It was then noon. Five minutes later, the Chosen of the People, the fallen idol, is hustled out of the Hall into one of the Committee rooms close by, and with his friends - St. Just, Couthon, Lebas, his brother Augustin, and the others - all decreed accused and the order of arrest launched against them. As for the rest, 'tis the work of the Public Prosecutor - and of the guillotine.
At five o'clock the Convention adjourns. The deputies have earned food and rest. They rush to their homes, there to relate what has happened; Tallien to the Conciergerie, to get a sight of Theresia. This is denied him. He is not dictator yet; and Robespierre, though apparently vanquished, still dominates - and lives.
But from every church steeple the tocsin bursts; and a prolonged roll of drums ushers in the momentous evening.
In the city all is hopeless confusion. Men are running in every direction, shouting, brandishing pistols and swords. Henriot, Commandant of the Municipal Guard, rides through the streets at the head of his gendarmes like one possessed, bent on delivering Robespierre. Women and children fly screaming in every direction; the churches, so long deserted, are packed with people who, terror-stricken, are trying to remember long-forgotton prayers.
Proclamations are read at street corners; there are rumours of a general massacre of all the prisoners. At one moment - the usual hour - the familiar tumbril with its load of victims for the guillotine rattles along the cobblestones of the Rue St., Antoine. The populace, vaguely conscious of something stupendous in the air - even though the decree of accusation against Robespierre has not yet transpired - loudly demand the release of the victims. They surround the tumbrils, crying, "Let them be free!"
But Henriot at the head of his gendarmes comes riding down the street, and while the populace shouts, "It shall not be! Let them be free!" he threatens with pistols and sabre, and retorts, bellowing: "It shall be! To the guillotine!" And the tumbrils, which for a moment had halted, lumber on, on their way.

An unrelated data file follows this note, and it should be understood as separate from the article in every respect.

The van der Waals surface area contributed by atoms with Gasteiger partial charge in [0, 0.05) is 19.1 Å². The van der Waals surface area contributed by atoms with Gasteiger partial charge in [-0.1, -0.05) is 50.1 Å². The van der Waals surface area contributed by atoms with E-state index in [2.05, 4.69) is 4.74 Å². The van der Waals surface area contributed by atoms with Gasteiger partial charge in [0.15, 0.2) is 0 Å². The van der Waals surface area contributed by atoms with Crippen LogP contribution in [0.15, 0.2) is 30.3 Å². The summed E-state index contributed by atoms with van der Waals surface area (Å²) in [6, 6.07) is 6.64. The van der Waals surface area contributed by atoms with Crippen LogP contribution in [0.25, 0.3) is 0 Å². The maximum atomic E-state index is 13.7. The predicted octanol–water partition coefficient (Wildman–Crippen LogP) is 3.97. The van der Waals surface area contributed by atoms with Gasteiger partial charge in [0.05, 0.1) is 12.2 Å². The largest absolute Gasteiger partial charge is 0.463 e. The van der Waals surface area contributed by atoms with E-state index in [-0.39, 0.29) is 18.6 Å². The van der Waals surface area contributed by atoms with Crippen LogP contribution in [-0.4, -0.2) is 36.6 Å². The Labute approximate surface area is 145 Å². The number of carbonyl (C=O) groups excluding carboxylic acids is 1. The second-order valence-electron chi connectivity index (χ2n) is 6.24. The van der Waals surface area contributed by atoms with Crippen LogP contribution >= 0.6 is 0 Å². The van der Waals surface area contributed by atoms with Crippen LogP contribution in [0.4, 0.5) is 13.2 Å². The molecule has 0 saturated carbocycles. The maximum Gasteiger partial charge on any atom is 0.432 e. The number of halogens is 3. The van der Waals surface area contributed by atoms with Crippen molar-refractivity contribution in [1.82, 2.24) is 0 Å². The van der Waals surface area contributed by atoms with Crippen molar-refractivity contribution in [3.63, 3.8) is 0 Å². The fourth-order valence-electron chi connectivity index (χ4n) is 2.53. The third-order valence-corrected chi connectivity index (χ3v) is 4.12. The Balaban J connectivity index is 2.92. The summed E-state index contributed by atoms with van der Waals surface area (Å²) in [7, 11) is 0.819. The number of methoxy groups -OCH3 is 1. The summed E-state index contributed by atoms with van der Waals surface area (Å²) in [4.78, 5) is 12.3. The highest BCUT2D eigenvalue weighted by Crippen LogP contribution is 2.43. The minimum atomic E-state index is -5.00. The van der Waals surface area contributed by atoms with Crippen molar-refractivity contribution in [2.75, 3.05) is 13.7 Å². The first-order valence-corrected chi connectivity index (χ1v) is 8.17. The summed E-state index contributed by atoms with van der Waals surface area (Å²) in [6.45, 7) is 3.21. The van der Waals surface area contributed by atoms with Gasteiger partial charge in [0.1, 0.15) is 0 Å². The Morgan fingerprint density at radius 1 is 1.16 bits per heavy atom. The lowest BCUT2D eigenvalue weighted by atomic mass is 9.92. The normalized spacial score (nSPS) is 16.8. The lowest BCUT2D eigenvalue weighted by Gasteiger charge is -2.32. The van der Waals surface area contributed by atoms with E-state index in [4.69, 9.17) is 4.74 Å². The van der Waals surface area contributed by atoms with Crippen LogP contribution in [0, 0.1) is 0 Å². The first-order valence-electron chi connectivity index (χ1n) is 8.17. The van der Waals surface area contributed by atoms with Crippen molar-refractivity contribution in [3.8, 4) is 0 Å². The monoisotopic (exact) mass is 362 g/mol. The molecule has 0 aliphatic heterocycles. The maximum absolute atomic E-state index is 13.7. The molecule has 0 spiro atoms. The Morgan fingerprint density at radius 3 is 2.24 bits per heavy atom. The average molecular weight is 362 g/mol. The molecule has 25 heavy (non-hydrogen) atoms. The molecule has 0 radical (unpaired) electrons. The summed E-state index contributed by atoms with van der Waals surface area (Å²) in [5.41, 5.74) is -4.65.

Up in the attic of the lonely house in the Rue de la Planchette, Marguerite Blakeney heard but a mere faint echo of the confusion and of the uproar.
During the previous long, sultry afternoon, it had seemed to her as if her jailers had been unwontedly agitated. There was much more moving to and fro on the landing outside her door than there had been in the last three days. Men talked, mostly in whispers; but at times a word, a phrase here and there, a voice raised above the others, reached her straining ears. She glued her ear tot he keyhole and listened; but what she heard was all confusion, sentences that conveyed but little meaning to her. She distinguished the voice of the Captain of the Guard. He appeared impatient about something, and talked about "missing all the fun." The other soldiers seemed to agree with him. Obviously they were all drinking heavily, for their voices sounded hoarse and thick, and often would break into bibulous song. From time to time, too, she would hear the patter of wooden shoes, together with a wheezy cough, as from a man troubled with asthma.
But it was all very vague, for her nerves by this time were on the rack. She had lost count of time, of place; she knew nothing. She was unable even to think. All her instincts were merged in the dead of that silent evening hour, when Chauvelin's furtive footsteps would once more resound upon the stone floor outside her door, when she would hear the quick word of command that heralded his approach, the grounding of arms, the sharp query and quick answer, and when she would feel again the presence of the relentless enemy who lay in wait to trap her beloved.
At one moment that evening he had raised his voice, obviously so that she might hear.
"To-morrow is the fourth day, citizen Captain," she had heard him say. "I may not be able to come."
"Then," the voice of the Captain had said in reply, "if the Englishman is not here by seven o'clock-"
Chauvelin had given a harsh, dry laugh, and retorted:
"Your orders are as they were, citizen. But I think that the Englishman will come."
What it all meant Marguerite could not fail to conjecture. It meant death to her or to her husband - to both, in fact. And all to-day she had sat by the open window, her hands clasped in silent, constant prayer, her eyes fixed upon the horizon far away, longing with all her might for one last sight of her beloved, fighting against despair, striving for trust in him and for hope.
At this hour, the centre of interest is the Place de l'Hôtel de Ville, where Robespierre and his friends sit entrenched and - for the moment -safe. The prisons have refused one by one to close their gates upon the Chosen of the People; governors and jailers alike have quaked in the face of so monstrous a sacrilege. And the same gendarmes who have been told off to escort the fallen tyrant to his penultimate resting-place, have had a touch of the same kind of scruple - or dread - and at his command have conveyed him to the Hôtel de Ville.